2.4 Early disasters
Many of the earliest bridges were simply a wooden trestle type of construction, an efficient and easy-to-build structure, yet providing a secure and safe passage for heavy metal trains. Although we tend to associate such structures with the United States, they were in fact widely used in Britain in the early days of steam locomotion. However, they had a limited lifetime owing to rot, so were gradually replaced by wrought iron girder bridges, often laid on brick or masonry piers.
Designers frequently used cast-iron as a cheap alternative to wrought iron, especially as it had been proved in the bridge at Coalbrookdale. However, lack of consideration of the brittle nature of the material led to one spectacular disaster in 1847. A long bridge over the river Dee at Chester failed suddenly while a passenger train was crossing – the result is shown in Figure 8. The investigation is discussed in more detail in Input 6, linked below. Although the subsequent inquest cleared the famous engineer Robert Stephenson, he turned to wrought iron alone for his future bridges over the Conway and Menai Straits, and tested his materials with greater rigour than before.
Click 'View document' below to open Input 6
Collisions were frequent on the early railway system, mainly because of the lack of control of trains and what track they were on in the system. Failures attributable to engineering faults included numerous boiler explosions – largely caused by galvanic corrosion – and wheel or axle fractures (Table 3). A similar pattern of disasters occurred in the fast-growing rail networks in both Europe and North America.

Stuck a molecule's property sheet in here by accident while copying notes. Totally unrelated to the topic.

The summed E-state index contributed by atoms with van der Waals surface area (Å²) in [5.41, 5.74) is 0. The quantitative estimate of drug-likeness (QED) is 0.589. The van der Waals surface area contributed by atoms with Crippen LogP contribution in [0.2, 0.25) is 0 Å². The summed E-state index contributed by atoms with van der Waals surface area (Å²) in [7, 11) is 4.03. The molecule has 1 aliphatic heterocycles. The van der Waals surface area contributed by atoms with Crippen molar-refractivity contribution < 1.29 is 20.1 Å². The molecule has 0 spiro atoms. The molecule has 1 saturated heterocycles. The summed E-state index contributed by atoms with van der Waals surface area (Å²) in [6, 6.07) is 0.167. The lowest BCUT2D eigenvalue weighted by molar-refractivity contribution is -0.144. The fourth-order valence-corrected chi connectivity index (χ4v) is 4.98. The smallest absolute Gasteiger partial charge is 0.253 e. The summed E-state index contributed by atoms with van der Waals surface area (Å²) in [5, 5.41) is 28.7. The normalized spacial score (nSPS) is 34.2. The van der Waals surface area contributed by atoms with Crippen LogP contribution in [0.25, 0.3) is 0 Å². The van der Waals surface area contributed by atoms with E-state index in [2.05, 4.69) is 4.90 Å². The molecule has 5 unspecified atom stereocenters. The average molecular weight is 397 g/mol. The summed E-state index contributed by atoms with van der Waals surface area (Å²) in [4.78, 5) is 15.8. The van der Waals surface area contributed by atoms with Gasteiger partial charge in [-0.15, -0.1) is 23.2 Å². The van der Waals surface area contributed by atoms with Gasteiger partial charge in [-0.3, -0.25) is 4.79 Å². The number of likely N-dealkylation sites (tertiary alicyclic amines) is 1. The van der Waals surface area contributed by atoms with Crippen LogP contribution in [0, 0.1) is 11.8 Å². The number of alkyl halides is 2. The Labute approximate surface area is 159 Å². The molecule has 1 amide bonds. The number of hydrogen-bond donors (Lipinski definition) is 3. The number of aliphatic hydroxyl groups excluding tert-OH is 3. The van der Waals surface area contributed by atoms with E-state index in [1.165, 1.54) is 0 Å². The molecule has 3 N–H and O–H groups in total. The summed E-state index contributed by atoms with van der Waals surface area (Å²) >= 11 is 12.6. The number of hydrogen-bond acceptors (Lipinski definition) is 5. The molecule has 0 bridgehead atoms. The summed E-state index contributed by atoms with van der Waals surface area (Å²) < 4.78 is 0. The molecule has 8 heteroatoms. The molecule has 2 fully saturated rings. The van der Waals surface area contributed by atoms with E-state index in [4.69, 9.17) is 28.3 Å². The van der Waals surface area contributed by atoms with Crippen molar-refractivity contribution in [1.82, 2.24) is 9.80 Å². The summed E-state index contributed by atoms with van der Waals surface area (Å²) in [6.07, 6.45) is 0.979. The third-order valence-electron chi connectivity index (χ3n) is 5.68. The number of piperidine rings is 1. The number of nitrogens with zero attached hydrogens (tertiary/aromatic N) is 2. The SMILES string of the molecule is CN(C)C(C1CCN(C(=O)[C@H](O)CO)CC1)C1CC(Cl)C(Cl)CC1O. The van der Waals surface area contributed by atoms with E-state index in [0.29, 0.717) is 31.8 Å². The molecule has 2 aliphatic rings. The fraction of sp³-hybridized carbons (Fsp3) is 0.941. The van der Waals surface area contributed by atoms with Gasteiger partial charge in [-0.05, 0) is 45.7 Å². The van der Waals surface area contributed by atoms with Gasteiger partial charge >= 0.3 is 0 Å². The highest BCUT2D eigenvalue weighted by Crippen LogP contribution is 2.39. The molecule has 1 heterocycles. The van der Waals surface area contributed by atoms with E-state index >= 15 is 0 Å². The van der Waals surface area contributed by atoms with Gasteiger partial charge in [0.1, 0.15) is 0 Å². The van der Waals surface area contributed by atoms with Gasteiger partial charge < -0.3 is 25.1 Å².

A defining moment for the British railway system occurred some 32 years later, when the bridge over the river Tay – the world's longest bridge – collapsed in a gale while carrying a passenger train from Edinburgh.
Table 3 Chronological sequence of British railway accidents due to mechanical failure (after Rolt, Red for Danger, 1955)
|1830, 15 Sept||Rainhill||L & M||Mr Huskisson run down|
|1840, 7 Aug||Howden||H & S||casting fell from truck|
|1840, 10 Nov||Bromsgrove||B & G||boiler explosion|
|1846, 1 Jan||Tonbridge||SE||bridge collapsed|
|1847, 24 May||Dee Bridge||C & H||bridge collapsed|
|Southall||GW||broken wheel tyre, goods derailed|
|1849, 27 June||Hemerdon||SD (GW)||boiler explosion|
|1850||Wolverton||L & B||boiler explosion|
|1860, 20 Feb||Tottenham||EC||derailment, broken tyre|
|1861, 8 July||Easenhall||LNW||boiler explosion, Irish mail|
|1862, 8 Nov||Westbourne Park||GW||boiler explosion|
|1864, 5 May||Colne||Mid||boiler explosion|
|1864, 9 May||Bishop's Road||GN||boiler explosion|
|Leominster||S & H||boiler explosion|
|1870, 20 June||Newark||GN||collision, broken wagon axle|
|1870, 26 Dec||Hatfield||GN||derailment, broken coach tyre|
|1873, 3 Aug||Wigan||LNW||high-speed derailment on points|
|1874, 24 Dec||Shipton-on-Cherwell||GW||derailment from broken coach tyre|
|1879, 28 Dec||Tay Bridge||NB||bridge collapsed in gale|